Teenage trends typically come with slang and sayings that are only familiar if you’re in on the trend – and the VSCO Girl trend is no different. Popular phrases among VSCO Girls include “I oop’s,” derived from Jasmine Masters on RuPaul’s Drag Race, which playfully indicates shock or embarrassment. Sksksk, which originated on Twitter in 2009, is frequently used among VSCO Girls to show happiness and other intense emotions, typically written in social media posts rather than spoken aloud.
Why Are VSCO Girls Controversial?
The VSCO Girl trend inevitably became controversial as it rose to popularity. While some parts of the VSCO Girl uniform are more affordable, brand name items that became associated with the trend were often only accessible to teenagers from wealthy white families. Because of this, the trend came under fire for being non-inclusive and predominantly white.
As with anything that becomes popular among women, the trend began to be considered “basic” to those who were not part of it. This was because there was very little variation across the styles worn by VSCO Girls. The trend calls for teenagers who participate in it to blend in and look like everyone else rather than stand out.
Throughout 2019, the VSCO Girl became the butt of many jokes across social media, from memes to YouTube videos that positioned the trend as “cringe” and embarrassing. Though the trend originated on a platform where likes and comments on photos were not a feature, many critics of the VSCO Girl trend looked at the teenagers who participated in them as self-absorbed, concerned with only how they appear in photos and nothing else.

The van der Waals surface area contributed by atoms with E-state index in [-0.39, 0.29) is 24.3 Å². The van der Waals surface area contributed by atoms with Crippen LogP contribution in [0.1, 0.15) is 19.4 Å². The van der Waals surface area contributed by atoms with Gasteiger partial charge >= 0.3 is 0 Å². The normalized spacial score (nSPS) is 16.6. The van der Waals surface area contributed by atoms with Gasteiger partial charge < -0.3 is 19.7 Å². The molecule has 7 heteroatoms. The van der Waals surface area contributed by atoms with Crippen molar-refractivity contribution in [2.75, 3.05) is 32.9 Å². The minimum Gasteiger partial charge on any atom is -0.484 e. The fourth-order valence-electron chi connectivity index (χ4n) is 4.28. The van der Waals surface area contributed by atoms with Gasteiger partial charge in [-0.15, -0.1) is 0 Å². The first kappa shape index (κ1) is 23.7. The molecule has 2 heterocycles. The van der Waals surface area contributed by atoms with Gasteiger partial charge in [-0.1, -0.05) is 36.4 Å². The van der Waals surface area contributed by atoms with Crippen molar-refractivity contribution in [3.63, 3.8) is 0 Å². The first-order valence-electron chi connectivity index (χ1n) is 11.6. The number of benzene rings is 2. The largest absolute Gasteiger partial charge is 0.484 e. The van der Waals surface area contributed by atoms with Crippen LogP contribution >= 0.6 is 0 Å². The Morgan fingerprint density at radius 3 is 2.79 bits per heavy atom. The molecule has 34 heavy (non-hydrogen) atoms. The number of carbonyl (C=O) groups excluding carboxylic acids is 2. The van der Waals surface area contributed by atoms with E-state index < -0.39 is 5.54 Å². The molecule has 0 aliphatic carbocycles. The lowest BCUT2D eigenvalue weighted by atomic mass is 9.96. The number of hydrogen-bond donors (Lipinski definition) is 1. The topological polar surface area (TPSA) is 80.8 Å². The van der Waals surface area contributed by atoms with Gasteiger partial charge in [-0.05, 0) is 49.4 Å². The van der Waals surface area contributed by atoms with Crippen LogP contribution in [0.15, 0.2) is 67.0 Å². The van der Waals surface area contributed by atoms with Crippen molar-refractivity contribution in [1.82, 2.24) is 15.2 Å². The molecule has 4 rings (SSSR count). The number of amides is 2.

There are also conflicting interests within the VSCO Girl trend. Being environmentally conscious was an ethos of being a VSCO Girl. But many VSCO Girls would pose with Jeeps that are notoriously bad for the environment. Though they’d bring their metal straws along, VSCO Girls still drank Starbucks out of plastic cups and regularly consumed these beverages.
What Happened to the VSCO Girl Trend?
Trends come and go, and the VSCO Girl trend was no exception. The trend fizzled out toward the end of 2019. Though the VSCO Girl trend has decreased in popularity, there are still elements of the trend that can be seen in current teen culture. The “Clean Girl” trend, popularized by TikTok creator Emily Mariko, embodies a lifestyle of rising early, drinking green juice and being productive. Style elements of the VSCO Girl trend, including oversized tees, Lululemon athleisure and scrunchies, are still seen within this trend.
The height of the VSCO Girl trend took place in 2019, popularized within the VSCO photo-editing app. The look featured 90’s style elements mixed with modern-day name brands and an environmentally conscious mindset that incorporated eco-friendly trends such as metal straws and reusable thermoses. As the trend continued to gain popularity across social media platforms and gain the attention of major news outlets, the trend came under fire due to a lack of diversity and inclusion. The trend was deemed basic by those who critiqued it, claiming the trend imposed a uniform that did not allow individuals to stand out. The VSCO Girl trend fizzled out in 2019, but certain style elements of the trend have remained popular among teens today.